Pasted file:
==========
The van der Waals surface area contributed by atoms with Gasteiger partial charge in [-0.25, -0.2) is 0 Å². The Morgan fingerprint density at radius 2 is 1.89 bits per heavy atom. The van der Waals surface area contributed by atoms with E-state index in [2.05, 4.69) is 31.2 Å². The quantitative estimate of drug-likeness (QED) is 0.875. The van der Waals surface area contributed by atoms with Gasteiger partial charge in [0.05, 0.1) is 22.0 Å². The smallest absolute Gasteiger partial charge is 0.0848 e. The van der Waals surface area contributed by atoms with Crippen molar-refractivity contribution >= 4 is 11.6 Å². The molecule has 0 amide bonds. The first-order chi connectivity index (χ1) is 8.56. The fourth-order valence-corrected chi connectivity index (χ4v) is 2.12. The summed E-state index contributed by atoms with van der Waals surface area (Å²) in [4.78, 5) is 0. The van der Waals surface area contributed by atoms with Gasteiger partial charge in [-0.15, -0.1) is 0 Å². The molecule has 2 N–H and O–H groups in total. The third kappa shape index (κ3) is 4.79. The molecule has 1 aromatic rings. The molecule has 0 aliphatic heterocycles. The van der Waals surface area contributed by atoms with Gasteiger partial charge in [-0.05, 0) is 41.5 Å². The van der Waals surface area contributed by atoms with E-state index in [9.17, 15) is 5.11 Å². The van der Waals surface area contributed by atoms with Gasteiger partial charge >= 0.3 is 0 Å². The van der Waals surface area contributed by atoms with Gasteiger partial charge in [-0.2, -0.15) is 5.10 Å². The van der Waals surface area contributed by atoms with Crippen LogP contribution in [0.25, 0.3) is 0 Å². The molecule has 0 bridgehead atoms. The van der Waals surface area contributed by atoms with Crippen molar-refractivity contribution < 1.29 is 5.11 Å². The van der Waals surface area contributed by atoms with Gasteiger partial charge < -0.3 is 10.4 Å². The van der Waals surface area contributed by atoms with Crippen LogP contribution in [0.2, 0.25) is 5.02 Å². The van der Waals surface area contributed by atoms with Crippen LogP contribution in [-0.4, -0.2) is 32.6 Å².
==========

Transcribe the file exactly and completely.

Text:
The van der Waals surface area contributed by atoms with Gasteiger partial charge in [-0.25, -0.2) is 0 Å². The Morgan fingerprint density at radius 2 is 1.89 bits per heavy atom. The van der Waals surface area contributed by atoms with E-state index in [2.05, 4.69) is 31.2 Å². The quantitative estimate of drug-likeness (QED) is 0.875. The van der Waals surface area contributed by atoms with Gasteiger partial charge in [0.05, 0.1) is 22.0 Å². The smallest absolute Gasteiger partial charge is 0.0848 e. The van der Waals surface area contributed by atoms with Crippen molar-refractivity contribution >= 4 is 11.6 Å². The molecule has 0 amide bonds. The first-order chi connectivity index (χ1) is 8.56. The fourth-order valence-corrected chi connectivity index (χ4v) is 2.12. The summed E-state index contributed by atoms with van der Waals surface area (Å²) in [4.78, 5) is 0. The van der Waals surface area contributed by atoms with Gasteiger partial charge in [-0.15, -0.1) is 0 Å². The molecule has 2 N–H and O–H groups in total. The third kappa shape index (κ3) is 4.79. The molecule has 1 aromatic rings. The molecule has 0 aliphatic heterocycles. The van der Waals surface area contributed by atoms with Gasteiger partial charge in [-0.05, 0) is 41.5 Å². The van der Waals surface area contributed by atoms with E-state index in [9.17, 15) is 5.11 Å². The van der Waals surface area contributed by atoms with Gasteiger partial charge >= 0.3 is 0 Å². The van der Waals surface area contributed by atoms with Gasteiger partial charge in [-0.2, -0.15) is 5.10 Å². The van der Waals surface area contributed by atoms with Crippen LogP contribution in [0.25, 0.3) is 0 Å². The molecule has 0 bridgehead atoms. The van der Waals surface area contributed by atoms with Crippen molar-refractivity contribution < 1.29 is 5.11 Å². The van der Waals surface area contributed by atoms with Gasteiger partial charge < -0.3 is 10.4 Å². The van der Waals surface area contributed by atoms with Crippen LogP contribution in [0.2, 0.25) is 5.02 Å². The van der Waals surface area contributed by atoms with Crippen LogP contribution in [-0.4, -0.2) is 32.6 Å².